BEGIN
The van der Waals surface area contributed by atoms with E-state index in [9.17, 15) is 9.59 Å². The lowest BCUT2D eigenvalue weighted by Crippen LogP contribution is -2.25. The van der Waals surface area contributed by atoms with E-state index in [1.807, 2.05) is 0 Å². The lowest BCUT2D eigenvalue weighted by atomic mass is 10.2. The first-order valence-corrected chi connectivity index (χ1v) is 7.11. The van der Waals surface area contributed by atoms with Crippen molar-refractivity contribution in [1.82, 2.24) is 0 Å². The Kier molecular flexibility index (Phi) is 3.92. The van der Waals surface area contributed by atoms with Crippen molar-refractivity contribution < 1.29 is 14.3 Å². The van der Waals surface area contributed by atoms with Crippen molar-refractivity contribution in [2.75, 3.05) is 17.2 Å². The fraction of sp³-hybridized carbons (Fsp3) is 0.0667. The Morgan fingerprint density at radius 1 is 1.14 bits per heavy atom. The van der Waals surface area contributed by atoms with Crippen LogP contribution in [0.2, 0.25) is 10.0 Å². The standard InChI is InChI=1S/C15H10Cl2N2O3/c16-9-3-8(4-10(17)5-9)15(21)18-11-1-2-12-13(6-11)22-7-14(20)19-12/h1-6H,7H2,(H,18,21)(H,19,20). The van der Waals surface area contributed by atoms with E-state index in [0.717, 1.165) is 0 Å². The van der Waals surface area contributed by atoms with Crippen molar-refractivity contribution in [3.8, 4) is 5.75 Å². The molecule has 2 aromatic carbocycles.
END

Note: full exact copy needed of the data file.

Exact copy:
The van der Waals surface area contributed by atoms with E-state index in [9.17, 15) is 9.59 Å². The lowest BCUT2D eigenvalue weighted by Crippen LogP contribution is -2.25. The van der Waals surface area contributed by atoms with E-state index in [1.807, 2.05) is 0 Å². The lowest BCUT2D eigenvalue weighted by atomic mass is 10.2. The first-order valence-corrected chi connectivity index (χ1v) is 7.11. The van der Waals surface area contributed by atoms with Crippen molar-refractivity contribution in [1.82, 2.24) is 0 Å². The Kier molecular flexibility index (Phi) is 3.92. The van der Waals surface area contributed by atoms with Crippen molar-refractivity contribution < 1.29 is 14.3 Å². The van der Waals surface area contributed by atoms with Crippen molar-refractivity contribution in [2.75, 3.05) is 17.2 Å². The fraction of sp³-hybridized carbons (Fsp3) is 0.0667. The Morgan fingerprint density at radius 1 is 1.14 bits per heavy atom. The van der Waals surface area contributed by atoms with Crippen LogP contribution in [0.2, 0.25) is 10.0 Å². The standard InChI is InChI=1S/C15H10Cl2N2O3/c16-9-3-8(4-10(17)5-9)15(21)18-11-1-2-12-13(6-11)22-7-14(20)19-12/h1-6H,7H2,(H,18,21)(H,19,20). The van der Waals surface area contributed by atoms with E-state index in [0.717, 1.165) is 0 Å². The van der Waals surface area contributed by atoms with Crippen molar-refractivity contribution in [3.8, 4) is 5.75 Å². The molecule has 2 aromatic carbocycles.